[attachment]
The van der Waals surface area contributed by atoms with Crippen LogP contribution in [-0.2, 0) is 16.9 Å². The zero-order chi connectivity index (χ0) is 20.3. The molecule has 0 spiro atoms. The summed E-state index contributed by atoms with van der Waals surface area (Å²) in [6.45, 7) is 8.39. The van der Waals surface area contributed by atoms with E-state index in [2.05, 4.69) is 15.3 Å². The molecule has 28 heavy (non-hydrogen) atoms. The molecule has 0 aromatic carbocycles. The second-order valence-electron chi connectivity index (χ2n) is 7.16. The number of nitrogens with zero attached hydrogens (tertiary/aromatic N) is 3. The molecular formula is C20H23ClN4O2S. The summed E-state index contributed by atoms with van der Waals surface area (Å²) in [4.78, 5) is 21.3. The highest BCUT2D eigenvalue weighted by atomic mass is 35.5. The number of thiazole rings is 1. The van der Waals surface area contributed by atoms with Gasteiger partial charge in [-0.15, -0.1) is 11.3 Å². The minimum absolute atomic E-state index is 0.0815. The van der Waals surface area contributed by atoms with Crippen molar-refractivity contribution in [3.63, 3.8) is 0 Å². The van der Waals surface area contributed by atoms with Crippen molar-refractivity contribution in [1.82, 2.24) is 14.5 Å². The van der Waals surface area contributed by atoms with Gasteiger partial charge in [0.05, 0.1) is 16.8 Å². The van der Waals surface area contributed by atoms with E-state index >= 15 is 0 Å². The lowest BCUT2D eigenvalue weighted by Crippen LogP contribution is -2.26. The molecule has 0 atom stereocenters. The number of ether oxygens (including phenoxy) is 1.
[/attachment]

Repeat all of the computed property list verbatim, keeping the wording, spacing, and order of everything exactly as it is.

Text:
The van der Waals surface area contributed by atoms with Crippen LogP contribution in [-0.2, 0) is 16.9 Å². The zero-order chi connectivity index (χ0) is 20.3. The molecule has 0 spiro atoms. The summed E-state index contributed by atoms with van der Waals surface area (Å²) in [6.45, 7) is 8.39. The van der Waals surface area contributed by atoms with E-state index in [2.05, 4.69) is 15.3 Å². The molecule has 28 heavy (non-hydrogen) atoms. The molecule has 0 aromatic carbocycles. The second-order valence-electron chi connectivity index (χ2n) is 7.16. The number of nitrogens with zero attached hydrogens (tertiary/aromatic N) is 3. The molecular formula is C20H23ClN4O2S. The summed E-state index contributed by atoms with van der Waals surface area (Å²) in [4.78, 5) is 21.3. The highest BCUT2D eigenvalue weighted by atomic mass is 35.5. The number of thiazole rings is 1. The van der Waals surface area contributed by atoms with Gasteiger partial charge in [-0.15, -0.1) is 11.3 Å². The minimum absolute atomic E-state index is 0.0815. The van der Waals surface area contributed by atoms with Crippen molar-refractivity contribution in [3.63, 3.8) is 0 Å². The van der Waals surface area contributed by atoms with Crippen molar-refractivity contribution in [1.82, 2.24) is 14.5 Å². The van der Waals surface area contributed by atoms with Gasteiger partial charge in [0.05, 0.1) is 16.8 Å². The van der Waals surface area contributed by atoms with E-state index >= 15 is 0 Å². The lowest BCUT2D eigenvalue weighted by Crippen LogP contribution is -2.26. The molecule has 0 atom stereocenters. The number of ether oxygens (including phenoxy) is 1.